With his distinctive horseshoe mustache and penchant for talking about slab leaks and sewer and water testing, Wakefield doesn’t look or sound like your typical social media influencer. But after four decades of working in plumbing on and off, Wakefield has emerged as an unlikely personality on an unlikely platform for social media stars.
“I had people coming up to me in the hallway [at VidCon], saying ‘Oh my gosh, you’re the plumber’ and ‘we see your videos,'” Wakefield told CNN Business. “It’s just a crazy feeling.” One fan asked to take a selfie with him.
And yet, on this sometimes overlooked corner of the internet, people are making a name for themselves and earning money — whether it be through sponsorships, going on tour and selling LinkedIn bootcamp courses — even if some are skeptical or question what they’re doing on LinkedIn.
“People don’t actually think of us a place to form community, to be a creator and to really grow,” Kiran Prasad, LinkedIn’s head of consumer products told CNN Business. But he said more than 2 million posts, videos and articles run through the LinkedIn feed each day — and engagement is increasing 25% year over year.
“We’ve been investing very heavily in our creators,” he added. “It’s definitely been a focus for us for a few years, and we’re just starting to see it really take root right now.”
LinkedIn influencers argue the audience is what makes the platform more powerful than other social media networks. “On LinkedIn, people are in a business mindset,” Rowbottom said, arguing that many YouTube and Instagram followers may never convert to a sale or buy an influencer’s products or services.
Terry agrees. “It’s different than going viral on Twitter or Facebook because of the depth of the network you have on LinkedIn,” he said. “These are business decision-makers, HR people. … The audience you’re getting in front of is a lot different.”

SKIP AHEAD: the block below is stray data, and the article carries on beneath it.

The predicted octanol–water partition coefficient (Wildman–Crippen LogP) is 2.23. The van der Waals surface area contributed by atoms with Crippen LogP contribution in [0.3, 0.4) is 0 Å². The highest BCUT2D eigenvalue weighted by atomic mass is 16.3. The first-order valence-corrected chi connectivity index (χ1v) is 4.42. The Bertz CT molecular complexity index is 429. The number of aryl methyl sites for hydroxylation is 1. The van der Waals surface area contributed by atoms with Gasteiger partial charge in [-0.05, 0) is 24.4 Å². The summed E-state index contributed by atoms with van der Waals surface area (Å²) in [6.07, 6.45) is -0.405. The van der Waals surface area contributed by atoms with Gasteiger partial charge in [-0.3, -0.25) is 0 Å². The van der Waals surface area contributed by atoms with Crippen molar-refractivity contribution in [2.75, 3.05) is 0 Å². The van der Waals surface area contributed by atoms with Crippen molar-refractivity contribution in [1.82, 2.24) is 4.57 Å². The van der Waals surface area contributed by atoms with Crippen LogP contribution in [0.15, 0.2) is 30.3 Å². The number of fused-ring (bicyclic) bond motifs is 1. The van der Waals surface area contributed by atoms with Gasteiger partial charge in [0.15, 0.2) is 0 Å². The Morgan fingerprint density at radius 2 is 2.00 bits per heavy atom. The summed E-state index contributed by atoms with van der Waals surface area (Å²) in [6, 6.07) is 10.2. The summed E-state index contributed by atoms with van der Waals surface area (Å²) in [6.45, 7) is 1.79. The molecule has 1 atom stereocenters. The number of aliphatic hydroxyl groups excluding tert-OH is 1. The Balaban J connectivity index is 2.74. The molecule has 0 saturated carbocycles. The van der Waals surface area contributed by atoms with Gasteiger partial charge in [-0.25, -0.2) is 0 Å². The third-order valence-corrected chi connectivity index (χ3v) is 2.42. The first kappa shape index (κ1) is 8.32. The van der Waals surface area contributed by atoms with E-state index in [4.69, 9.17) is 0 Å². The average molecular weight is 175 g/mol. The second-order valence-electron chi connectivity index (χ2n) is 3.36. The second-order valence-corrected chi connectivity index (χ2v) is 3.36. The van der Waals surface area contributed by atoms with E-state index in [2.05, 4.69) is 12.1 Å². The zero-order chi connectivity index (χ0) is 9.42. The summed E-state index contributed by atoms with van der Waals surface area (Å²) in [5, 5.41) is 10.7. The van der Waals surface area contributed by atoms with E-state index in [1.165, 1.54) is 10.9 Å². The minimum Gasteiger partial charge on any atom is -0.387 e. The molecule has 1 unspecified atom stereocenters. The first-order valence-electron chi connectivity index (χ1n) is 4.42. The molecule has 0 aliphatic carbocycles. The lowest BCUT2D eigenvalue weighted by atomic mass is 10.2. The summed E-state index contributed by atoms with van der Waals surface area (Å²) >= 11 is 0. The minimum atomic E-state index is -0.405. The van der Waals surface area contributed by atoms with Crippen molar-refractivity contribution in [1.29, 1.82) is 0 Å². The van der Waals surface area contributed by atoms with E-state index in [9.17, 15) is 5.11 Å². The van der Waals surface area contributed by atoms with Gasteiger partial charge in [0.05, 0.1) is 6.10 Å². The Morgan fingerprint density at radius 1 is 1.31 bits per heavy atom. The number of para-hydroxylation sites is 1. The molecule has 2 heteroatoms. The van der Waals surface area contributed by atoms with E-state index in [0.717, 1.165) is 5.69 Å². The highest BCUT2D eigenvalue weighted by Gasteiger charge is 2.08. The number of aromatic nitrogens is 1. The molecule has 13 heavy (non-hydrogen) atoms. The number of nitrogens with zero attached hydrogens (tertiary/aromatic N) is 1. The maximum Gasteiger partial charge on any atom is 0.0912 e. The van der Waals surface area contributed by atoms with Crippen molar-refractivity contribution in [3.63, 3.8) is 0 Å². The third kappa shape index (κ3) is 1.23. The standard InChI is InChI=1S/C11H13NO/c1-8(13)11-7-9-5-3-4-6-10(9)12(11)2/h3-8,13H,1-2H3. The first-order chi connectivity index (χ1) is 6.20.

And when people share your content, it often results in messages to your inbox. “From a viral tweet, I’m going to get very little inbound action,” he said.
LinkedIn also removes metrics such as view counts from posts after a certain amount of time, which makes it impossible for content creators to evaluate the performance of old posts. (LinkedIn said it’s working on making view counts available indefinitely, and offering more tools for creators, including the ability to schedule posts and have more insights into their audience.)
“I can see how a 25-year-old or a millennial or someone who is social media savvy could log on for a bit, explore around, experience some of the glitches or just lack of built-out features … and I can see how people could just be turned off, and be like ‘Dude, this platform is whack,’ and then they leave,” Rowbottom said. “It’s also good for me because there’s no competition.”
For Wakefield, at least, none of those issues seem to dampen his enthusiasm for the platform. He’s found success on LinkedIn translates to success offline with his plumbing company.
“It helps my business grow,” he said. “I get calls all the time that say, ‘We watch Roger on LinkedIn. We have a plumbing problem, and we want to get you all to come look at it.'”